Vaudeville Theatre Company
We bring Cebuano talents to the spotlight.
Annie is based on the popular comic strip by Harold Gray, “Little Orphan Annie”, which ran in the New York Daily News beginning in the 1920s and, by the 30s and 40s, was one of the most widely read comic strips around. Lyricist Martin Charnin was given a book of “Little Orphan Annie” comic strips as a Christmas gift in 1971, and was inspired to create a musical comedy based on the main character.
The idea was pitched to Tony-winning composer Charles Strouse and a short story writer for the New Yorker, Thomas Meehan. With a full writing team assembled, the show was written in just fourteen months. The road to Broadway, however, would ultimately take four years, due to a lack of interest from producers.
Annie first premiered on August 10, 1976, at the Goodspeed Opera House in Connecticut. Kristen Vigard was initially cast in the title role. However, producers felt that her portrayal was too sweet for a street-smart orphan. After one week, Vigard was replaced by Andrea McArdle, who was originally cast in the role of Pepper.
The production moved to the Kennedy Center in Washington, and ultimately opened at the Alvin Theatre on Broadway on April 21, 1977. The cast featured Andrea McArdle as Annie, Reid Shelton as Daddy Warbucks, Dorothy Loudon as Miss Hannigan, and Sandy Faison as Grace Farrell. On Broadway, Annie proved highly successful: it was nominated for eleven Tony awards, and won seven of them, including Best Musical. The show closed on January 2, 1983, after a total of 2,377 performances, holding the record for the longest-running show at the Alvin Theatre (now the Neil Simon Theatre), until it was surpassed in 2009 by Hairspray. During the original Broadway run, there were four touring companies launched. The musical premiered in the West End at the Victoria Palace Theatre on May 3, 1978. The show ran for three years and closed after a total of 1,485 performances. A 1997 Broadway revival to commemorate the 20th anniversary played at the Martin Beck Theatre. Unfortunately, controversy surrounding the casting of Annie, paired with negative reviews, forced the performance to close after just 14 previews and 239 performances. A West End revival also took place at the Victoria Palace, running from September 30, 1998 to February 28, 1999.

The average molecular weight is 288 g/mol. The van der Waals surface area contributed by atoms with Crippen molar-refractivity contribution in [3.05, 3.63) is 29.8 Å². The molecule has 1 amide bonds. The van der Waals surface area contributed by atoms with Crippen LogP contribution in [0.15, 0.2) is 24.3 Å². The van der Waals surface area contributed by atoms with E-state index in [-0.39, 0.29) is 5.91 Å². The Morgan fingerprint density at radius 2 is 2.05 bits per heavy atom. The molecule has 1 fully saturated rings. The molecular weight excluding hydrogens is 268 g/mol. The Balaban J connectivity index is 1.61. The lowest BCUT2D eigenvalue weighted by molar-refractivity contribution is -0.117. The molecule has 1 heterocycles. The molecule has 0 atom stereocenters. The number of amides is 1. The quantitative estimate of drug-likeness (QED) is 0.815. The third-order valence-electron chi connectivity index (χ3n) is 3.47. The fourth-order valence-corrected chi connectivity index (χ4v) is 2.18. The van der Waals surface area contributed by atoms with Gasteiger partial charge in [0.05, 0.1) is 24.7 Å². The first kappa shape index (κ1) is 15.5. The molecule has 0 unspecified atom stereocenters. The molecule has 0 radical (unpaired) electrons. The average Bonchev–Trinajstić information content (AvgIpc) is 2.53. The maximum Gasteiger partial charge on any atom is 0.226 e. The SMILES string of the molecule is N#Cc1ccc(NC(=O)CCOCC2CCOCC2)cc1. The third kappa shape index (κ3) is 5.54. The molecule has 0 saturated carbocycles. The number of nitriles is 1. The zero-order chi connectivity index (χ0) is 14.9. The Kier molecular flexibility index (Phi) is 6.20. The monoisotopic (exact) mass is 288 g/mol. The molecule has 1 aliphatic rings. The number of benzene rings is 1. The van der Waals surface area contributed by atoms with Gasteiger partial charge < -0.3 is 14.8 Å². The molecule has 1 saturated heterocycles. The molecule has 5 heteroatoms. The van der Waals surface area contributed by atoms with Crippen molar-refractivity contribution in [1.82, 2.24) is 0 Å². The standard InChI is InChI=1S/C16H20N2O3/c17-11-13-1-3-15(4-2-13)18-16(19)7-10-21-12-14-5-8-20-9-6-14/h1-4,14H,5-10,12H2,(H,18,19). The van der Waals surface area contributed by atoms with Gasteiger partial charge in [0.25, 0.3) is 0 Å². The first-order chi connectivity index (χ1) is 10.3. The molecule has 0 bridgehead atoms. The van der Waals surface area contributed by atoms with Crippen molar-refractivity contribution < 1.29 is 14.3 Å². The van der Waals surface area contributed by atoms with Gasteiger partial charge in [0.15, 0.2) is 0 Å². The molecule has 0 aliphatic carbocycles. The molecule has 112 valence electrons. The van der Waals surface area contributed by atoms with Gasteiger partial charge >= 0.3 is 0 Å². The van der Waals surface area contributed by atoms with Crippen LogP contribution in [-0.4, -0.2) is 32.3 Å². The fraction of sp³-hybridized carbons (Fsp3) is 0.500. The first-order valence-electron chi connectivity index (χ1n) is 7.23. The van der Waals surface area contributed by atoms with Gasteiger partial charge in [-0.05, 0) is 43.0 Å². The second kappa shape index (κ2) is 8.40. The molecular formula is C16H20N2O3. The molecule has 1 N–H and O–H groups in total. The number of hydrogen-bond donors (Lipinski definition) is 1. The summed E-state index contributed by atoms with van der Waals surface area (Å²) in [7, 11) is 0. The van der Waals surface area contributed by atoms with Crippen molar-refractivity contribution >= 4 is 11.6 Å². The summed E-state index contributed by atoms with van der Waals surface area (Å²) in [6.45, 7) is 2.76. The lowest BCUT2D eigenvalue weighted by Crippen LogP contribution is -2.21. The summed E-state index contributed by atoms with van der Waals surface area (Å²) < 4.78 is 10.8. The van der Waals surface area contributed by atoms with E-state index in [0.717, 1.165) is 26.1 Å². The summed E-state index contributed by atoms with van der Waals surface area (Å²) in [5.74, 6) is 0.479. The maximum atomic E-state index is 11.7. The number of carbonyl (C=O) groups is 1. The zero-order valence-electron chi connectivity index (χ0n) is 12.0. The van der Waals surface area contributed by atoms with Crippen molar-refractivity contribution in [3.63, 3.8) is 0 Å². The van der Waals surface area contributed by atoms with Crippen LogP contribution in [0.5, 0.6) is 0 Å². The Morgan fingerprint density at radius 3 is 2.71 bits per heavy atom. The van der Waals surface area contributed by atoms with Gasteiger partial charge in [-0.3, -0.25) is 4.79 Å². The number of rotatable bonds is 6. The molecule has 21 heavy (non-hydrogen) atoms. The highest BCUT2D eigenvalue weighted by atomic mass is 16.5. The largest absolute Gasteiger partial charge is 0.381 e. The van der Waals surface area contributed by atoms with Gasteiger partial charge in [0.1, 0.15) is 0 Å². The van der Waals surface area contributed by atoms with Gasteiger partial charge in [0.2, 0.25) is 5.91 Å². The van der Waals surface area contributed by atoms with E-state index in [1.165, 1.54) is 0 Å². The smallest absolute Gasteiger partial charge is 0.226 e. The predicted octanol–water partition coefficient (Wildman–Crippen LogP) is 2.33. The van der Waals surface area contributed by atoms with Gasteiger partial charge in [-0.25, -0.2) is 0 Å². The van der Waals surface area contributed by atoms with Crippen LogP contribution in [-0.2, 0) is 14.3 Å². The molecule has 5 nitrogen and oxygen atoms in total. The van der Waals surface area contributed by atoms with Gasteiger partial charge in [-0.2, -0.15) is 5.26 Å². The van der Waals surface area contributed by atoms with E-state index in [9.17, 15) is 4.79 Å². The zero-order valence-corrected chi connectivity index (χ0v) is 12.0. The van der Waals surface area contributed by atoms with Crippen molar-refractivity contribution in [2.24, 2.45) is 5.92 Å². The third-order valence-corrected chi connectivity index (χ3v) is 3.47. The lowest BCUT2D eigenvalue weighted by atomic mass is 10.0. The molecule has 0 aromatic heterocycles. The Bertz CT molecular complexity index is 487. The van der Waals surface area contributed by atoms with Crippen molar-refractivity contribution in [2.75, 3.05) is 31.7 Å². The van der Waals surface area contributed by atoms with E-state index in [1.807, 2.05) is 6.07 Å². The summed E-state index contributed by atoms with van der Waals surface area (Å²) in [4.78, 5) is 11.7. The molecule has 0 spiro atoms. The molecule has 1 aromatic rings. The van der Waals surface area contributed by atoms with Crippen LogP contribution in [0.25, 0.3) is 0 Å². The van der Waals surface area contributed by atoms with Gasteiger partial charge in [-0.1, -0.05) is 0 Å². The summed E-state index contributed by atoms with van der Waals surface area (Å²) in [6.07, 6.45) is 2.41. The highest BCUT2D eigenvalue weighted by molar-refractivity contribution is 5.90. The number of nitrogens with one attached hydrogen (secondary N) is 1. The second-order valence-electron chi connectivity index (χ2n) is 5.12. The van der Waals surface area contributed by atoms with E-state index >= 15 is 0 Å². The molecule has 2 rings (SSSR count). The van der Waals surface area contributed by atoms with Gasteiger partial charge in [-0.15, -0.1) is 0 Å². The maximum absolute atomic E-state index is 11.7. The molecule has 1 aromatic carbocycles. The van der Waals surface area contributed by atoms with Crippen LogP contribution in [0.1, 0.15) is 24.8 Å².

In a 2000 Australian tour played in Sydney, Melbourne, and Brisbane. Anthony Warlow starred as Daddy Warbucks. A new song, “Why Should I Change a Thing?” was written for Warlow, which is now included as an optional number in the licensed script. The most recent Broadway revival began previews on October 3, 2012 at the Palace Theatre starring Lilla Crawford in the title role, with notable replacements including Jane Lynch and Faith Prince as Miss Hannigan. It closed on January 5, 2014 after 38 previews and 487 regular performances.
Annie has been adapted to film four times. The 1982 Oscar-nominated film starred Albert Finney as Warbucks, Carol Burnett as Miss Hannigan, Bernadette Peters as Lily, and Tim Curry as Rooster. A 1999 TV-movie adaptation featured Victor Garber, Kathy Bates, Kristin Chenoweth, and Alan Cumming, and a modern day reworking debuted in 2014, with Annie (young Academy Award nominee, Quvenzhane Wallis) now living with foster mother Miss Hannigan (played by Cameron Diaz) before going to spend time with billionaire Will Stacks (Jamie Foxx) to help improve his image in his bid for mayor of New York City; the film only used some of the songs from the original show, updating them to a more urban feel.
Also available from MTI are Annie, Jr., a 60-minute, one-act version for young performers; Annie KIDS, a 30-minute version, and Annie Warbucks, a sequel to the original, featuring a new book by Thomas Meehan, and score by Charles Strouse and Martin Charnin.
It is early December 1933, shortly after 3:00 AM. In the New York City Municipal Orphanage, the littlest orphan, Molly (age 6), cries out for her mother. The other orphans in the room — Kate, the next to littlest, who is 7; Tessie, the cry baby, who is 10; Pepper, the toughest, who is 12; July, the quietest, who is 13; and Duffy, the biggest, who is 13 — wake up and a fight ensues between Pepper and July. Annie, who is 11, has been up cleaning and breaks up the fight. She comforts Molly with the note that her parents left her when she was left at the orphanage. It says that she was “born on October 28th. We will be back to get her soon. We have left half of a silver locket around her neck and kept the other half so that when we come back for her you will know that she’s our baby.” Molly tells Annie that she dreams of having parents again but that Annie is lucky because she really has parents (“Maybe”).